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3 Key Insights for Investors Age 80-Plus

Michael Uyemura

Sr. Portfolio Manager

Summary

Learn how Sr. Portfolio Manager provided financial guidance to his parents as they approached their 70s.

Senior couple in front of laptop

One must consider many factors when planning for elderly investors, not least of which is a thorough inquiry into financial investment goals and time horizons. People age 80 and older are in a unique position, in that their timeframe and goals for investing may be distinctly different than those of younger generations. I found this topic quite timely, as I provide financial guidance to my parents, both of whom are approaching their 70s. They recently retired and downsized, from our family home to a small beach house. I learned a few things as we planned together for this change. Here are my biggest takeaways relevant to their situation—and perhaps to that of others in this life stage.

  1. Liquidity has never been more important.
  2. Paying off a mortgage may not be the best idea, even if it’s been a lifelong goal.
  3. Trust in your financial plan.

Here are a few details and insights we discovered during our planning journey. I hope that these insights may help you or your loved one’s finances as age 80 is reached and a ninth decade begins.

 

1. Liquidity has never been more important.

The biggest decision my parents faced when downsizing to a smaller home was what to do with money from the sale of our family home. While Dad was intent on using it to pay off the new home, Mom wanted to invest money in the stock market. I wanted to help them make the best decision for their financial success.

I want to address the first two takeaways together, as I believe they’re related—liquidity and a mortgage go hand in hand if a senior is using real estate money for retirement living. Liquidity is not something I think about in my personal investing, as I’m 35 and focused only on growth. Everyone’s life circumstances are different, but the point I want to get across is that at age 80 and older, these circumstances can change more quickly than at 35. Which brings us to the second point:

 

2. Paying off a mortgage may not be the best idea, even if it’s been a lifelong goal.

When Dad told me he wanted to pay off the mortgage, I asked why. His response: “So I don’t have to worry about where I’m going to live.”

This reasoning is tough to argue with. While there are some emotional biases, as his advisor I needed to mention that a standard portfolio of 60% equities and 40% fixed income can be expected to return around 5% on an annual basis (see graph). And because my parents have financed their new home at 2.5%, it would likely cost about 2.5% per year in potential lost returns to pay it off. This figure does not include inflationary impacts or the tax benefits of holding a mortgage. While I’m a numbers person and these percentages would be enough to sway me, Dad is not me.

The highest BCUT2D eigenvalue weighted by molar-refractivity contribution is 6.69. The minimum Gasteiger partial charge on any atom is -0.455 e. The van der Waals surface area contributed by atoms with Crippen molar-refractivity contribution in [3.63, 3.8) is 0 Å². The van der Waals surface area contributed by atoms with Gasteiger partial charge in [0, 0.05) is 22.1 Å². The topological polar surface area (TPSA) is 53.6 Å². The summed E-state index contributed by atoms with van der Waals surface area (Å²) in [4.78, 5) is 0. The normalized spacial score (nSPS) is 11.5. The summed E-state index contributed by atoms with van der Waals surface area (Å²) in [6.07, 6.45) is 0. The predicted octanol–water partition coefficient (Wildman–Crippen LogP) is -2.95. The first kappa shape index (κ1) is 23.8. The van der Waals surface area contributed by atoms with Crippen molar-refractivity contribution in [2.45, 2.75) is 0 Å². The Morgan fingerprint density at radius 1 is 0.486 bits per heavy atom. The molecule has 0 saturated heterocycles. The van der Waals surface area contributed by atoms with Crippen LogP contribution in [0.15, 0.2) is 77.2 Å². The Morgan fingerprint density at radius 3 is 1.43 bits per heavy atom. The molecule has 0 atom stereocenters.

Let’s pull an emotional string for this scenario: What happens when you or your significant other becomes sick, and money is needed? If you’ve used a good portion of liquid assets to pay off your house, do you then sell it? Do you let the bank charge current market interest rates to lend the money you just gave them?

My suggestion is to instead pursue liquid investments. You can sell part of a 60/40 portfolio as necessary; you cannot sell part of your house. I believe liquidity is the most important aspect of investing at age 80 and older.

So you’ve decided to put money into liquid assets. But where does that leave you now? How aggressive or how conservative do you need to be? This is where your advisor and your financial plan will come into play, which brings us to our third consideration:

 

3. Trust in your financial plan.

If you’re in your 70s or 80s, your wealth advisor will be in the best position to help assess life goals and provide an asset allocation mix that can help realize those goals. Your advisor should help you determine how much and what types of income you’ll have, how to be strategic about distributions and tax concerns, and other matters.

For my parents—and for most people, I think—two big goals are:

  • Not outliving your money
  • Leaving a legacy for future generations

These two things, for Dad anyway, were at odds with one another: he did not want to take any risks in the equities market or “put hard-earned money at risk.” He’s right, but these are calculated risks.

This is where you need to trust your financial plan and take a certain amount of risk to fund your retirement and life goals. It’s true at any age. Your advisor should be able to marry your desires with an allocation that can provide a sufficient return (adjusted for the amount of risk you’re willing and capable of assuming) to help reach all of your goals and continue living with Economic Freedom™.

Mercer Advisors Inc. is the parent company of Mercer Global Advisors Inc. and is not involved with investment services. Mercer Global Advisors Inc. (“Mercer Advisors”) is registered as an investment advisor with the SEC. The firm only transacts business in states where it is properly registered or is excluded or exempted from registration requirements.

All expressions of opinion reflect the judgment of the author as of the date of publication and are subject to change. Some of the research and ratings shown in this presentation come from third parties that are not affiliated with Mercer Advisors. The information is believed to be accurate but is not guaranteed or warranted by Mercer Advisors. Content, research, tools and stock or option symbols are for educational and illustrative purposes only and do not imply a recommendation or solicitation to buy or sell a particular security or to engage in any particular investment strategy. For financial planning advice specific to your circumstances, talk to a qualified professional at Mercer Advisors.